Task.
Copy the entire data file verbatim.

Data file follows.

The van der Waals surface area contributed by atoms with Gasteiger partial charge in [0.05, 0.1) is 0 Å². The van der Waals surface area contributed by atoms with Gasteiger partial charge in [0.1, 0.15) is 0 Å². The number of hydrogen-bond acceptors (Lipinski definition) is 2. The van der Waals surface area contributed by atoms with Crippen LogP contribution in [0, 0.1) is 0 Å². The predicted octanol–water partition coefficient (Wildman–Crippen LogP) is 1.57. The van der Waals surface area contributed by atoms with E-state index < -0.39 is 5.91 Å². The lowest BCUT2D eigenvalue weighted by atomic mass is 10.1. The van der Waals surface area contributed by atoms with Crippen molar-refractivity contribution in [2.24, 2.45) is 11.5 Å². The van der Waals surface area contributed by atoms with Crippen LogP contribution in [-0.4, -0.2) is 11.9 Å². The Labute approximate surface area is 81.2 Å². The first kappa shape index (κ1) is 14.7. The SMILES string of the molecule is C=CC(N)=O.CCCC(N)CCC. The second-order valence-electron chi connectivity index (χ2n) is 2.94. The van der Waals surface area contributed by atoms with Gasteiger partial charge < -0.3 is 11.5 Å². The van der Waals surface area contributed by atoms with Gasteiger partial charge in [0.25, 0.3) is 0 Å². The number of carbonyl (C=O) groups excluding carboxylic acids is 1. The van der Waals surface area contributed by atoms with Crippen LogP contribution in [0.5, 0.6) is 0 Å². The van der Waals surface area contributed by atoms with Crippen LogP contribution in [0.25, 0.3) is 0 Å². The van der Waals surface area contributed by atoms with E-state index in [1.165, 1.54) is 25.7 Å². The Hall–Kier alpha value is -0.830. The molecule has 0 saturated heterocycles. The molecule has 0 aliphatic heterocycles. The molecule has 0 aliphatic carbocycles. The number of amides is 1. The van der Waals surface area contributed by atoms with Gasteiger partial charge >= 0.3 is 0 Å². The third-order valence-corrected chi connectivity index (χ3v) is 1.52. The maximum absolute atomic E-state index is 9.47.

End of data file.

The van der Waals surface area contributed by atoms with Gasteiger partial charge in [0.05, 0.1) is 0 Å². The van der Waals surface area contributed by atoms with Gasteiger partial charge in [0.1, 0.15) is 0 Å². The number of hydrogen-bond acceptors (Lipinski definition) is 2. The van der Waals surface area contributed by atoms with Crippen LogP contribution in [0, 0.1) is 0 Å². The predicted octanol–water partition coefficient (Wildman–Crippen LogP) is 1.57. The van der Waals surface area contributed by atoms with E-state index < -0.39 is 5.91 Å². The lowest BCUT2D eigenvalue weighted by atomic mass is 10.1. The van der Waals surface area contributed by atoms with Crippen molar-refractivity contribution in [2.24, 2.45) is 11.5 Å². The van der Waals surface area contributed by atoms with Crippen LogP contribution in [-0.4, -0.2) is 11.9 Å². The Labute approximate surface area is 81.2 Å². The first kappa shape index (κ1) is 14.7. The SMILES string of the molecule is C=CC(N)=O.CCCC(N)CCC. The second-order valence-electron chi connectivity index (χ2n) is 2.94. The van der Waals surface area contributed by atoms with Gasteiger partial charge < -0.3 is 11.5 Å². The van der Waals surface area contributed by atoms with Gasteiger partial charge in [0.25, 0.3) is 0 Å². The number of carbonyl (C=O) groups excluding carboxylic acids is 1. The van der Waals surface area contributed by atoms with Crippen LogP contribution in [0.5, 0.6) is 0 Å². The van der Waals surface area contributed by atoms with Crippen LogP contribution in [0.25, 0.3) is 0 Å². The van der Waals surface area contributed by atoms with E-state index in [1.165, 1.54) is 25.7 Å². The Hall–Kier alpha value is -0.830. The molecule has 0 saturated heterocycles. The molecule has 0 aliphatic heterocycles. The molecule has 0 aliphatic carbocycles. The number of amides is 1. The van der Waals surface area contributed by atoms with Gasteiger partial charge >= 0.3 is 0 Å². The third-order valence-corrected chi connectivity index (χ3v) is 1.52. The maximum absolute atomic E-state index is 9.47.